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Why San Francisco Is Banning E-Cigarettes

According to numerous sources, supervisors from San Francisco are considering a ban on the sale and distribution of electronic cigarettes, which, if passed, would be the first of its kind in any city or state in the United States.

The goal, per reports, is to decrease the numbers of the youth using e-cigarettes, at least until the U.S. Food and Drug Administration (FDA) is able to complete a report that reviews the negative effects of using them. While this proposed measure is very encompassing and takes into account public health, the other measure is much more specific in its goal: forbid the manufacture of e-cigarettes within city property. This can directly affect e-cigarette manufacturers, especially those that are based in the U.S. Juul for example, which is a leading e-cigarette maker, is based in San Francisco.

However, if these measures are approved by the supervisors of the city, they would still require a second vote and pass that as well to become law.

"Young people have almost indiscriminate access to a product that shouldn't even be on the market," said City Attorney Dennis Herrera . He then added that due to inaction on the FDA’s part, the responsibility has now fallen to states and localities to step into the breach and make sure everything is still in control.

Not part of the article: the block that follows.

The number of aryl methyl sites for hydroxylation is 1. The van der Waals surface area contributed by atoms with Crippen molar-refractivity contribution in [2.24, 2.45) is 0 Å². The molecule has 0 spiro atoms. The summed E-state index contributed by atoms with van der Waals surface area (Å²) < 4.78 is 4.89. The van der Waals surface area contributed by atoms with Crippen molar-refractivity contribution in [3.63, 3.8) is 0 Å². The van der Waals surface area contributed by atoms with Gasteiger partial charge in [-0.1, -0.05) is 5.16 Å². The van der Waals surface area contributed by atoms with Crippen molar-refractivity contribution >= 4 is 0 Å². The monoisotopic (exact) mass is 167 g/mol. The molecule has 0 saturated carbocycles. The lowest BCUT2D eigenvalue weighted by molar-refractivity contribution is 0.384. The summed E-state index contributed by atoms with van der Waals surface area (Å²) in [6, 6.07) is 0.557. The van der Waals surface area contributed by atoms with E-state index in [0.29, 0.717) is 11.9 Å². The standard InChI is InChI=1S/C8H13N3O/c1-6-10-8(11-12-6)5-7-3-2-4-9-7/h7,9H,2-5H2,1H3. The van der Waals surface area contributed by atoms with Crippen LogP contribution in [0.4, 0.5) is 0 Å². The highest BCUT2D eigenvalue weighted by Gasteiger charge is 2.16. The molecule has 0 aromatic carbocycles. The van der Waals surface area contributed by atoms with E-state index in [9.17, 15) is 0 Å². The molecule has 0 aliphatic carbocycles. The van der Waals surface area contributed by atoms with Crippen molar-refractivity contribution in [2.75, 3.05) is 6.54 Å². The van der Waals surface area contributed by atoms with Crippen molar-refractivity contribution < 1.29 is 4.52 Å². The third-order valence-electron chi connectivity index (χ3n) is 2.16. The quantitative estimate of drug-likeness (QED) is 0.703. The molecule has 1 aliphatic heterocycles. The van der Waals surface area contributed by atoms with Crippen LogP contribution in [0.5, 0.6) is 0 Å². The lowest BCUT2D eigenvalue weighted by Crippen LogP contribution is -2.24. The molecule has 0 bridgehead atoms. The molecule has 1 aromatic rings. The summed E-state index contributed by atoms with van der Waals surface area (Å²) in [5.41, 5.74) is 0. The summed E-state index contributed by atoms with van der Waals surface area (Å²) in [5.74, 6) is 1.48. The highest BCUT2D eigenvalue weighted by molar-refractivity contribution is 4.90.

The rise of e-cigarettes

In the past few years, e-cigarettes have steadily risen into popularity, becoming big enough to actually compete against real cigarettes. In fact, it’s become the most widely used smoking product among young people residing in the U.S. since 2014, with even a survey from the federal government revealing that last year, one out of every five high school students uses a vape.

The initial appeal is that because they’re not real cigarettes, they’re not as harmful or as dangerous. However, according to Stanton Glantz, a professor of medicine at the University of California San Francisco Center for Tobacco Control and Research , these e-cigarettes are associated with  heart attacks, strokes and  lung disease.

Glantz is also a supporter of the proposed e-cigarette measures for San Francisco.

vape The medical community continues to conduct studies to understand how e-cigars or vaping could affect the body. Pixabay

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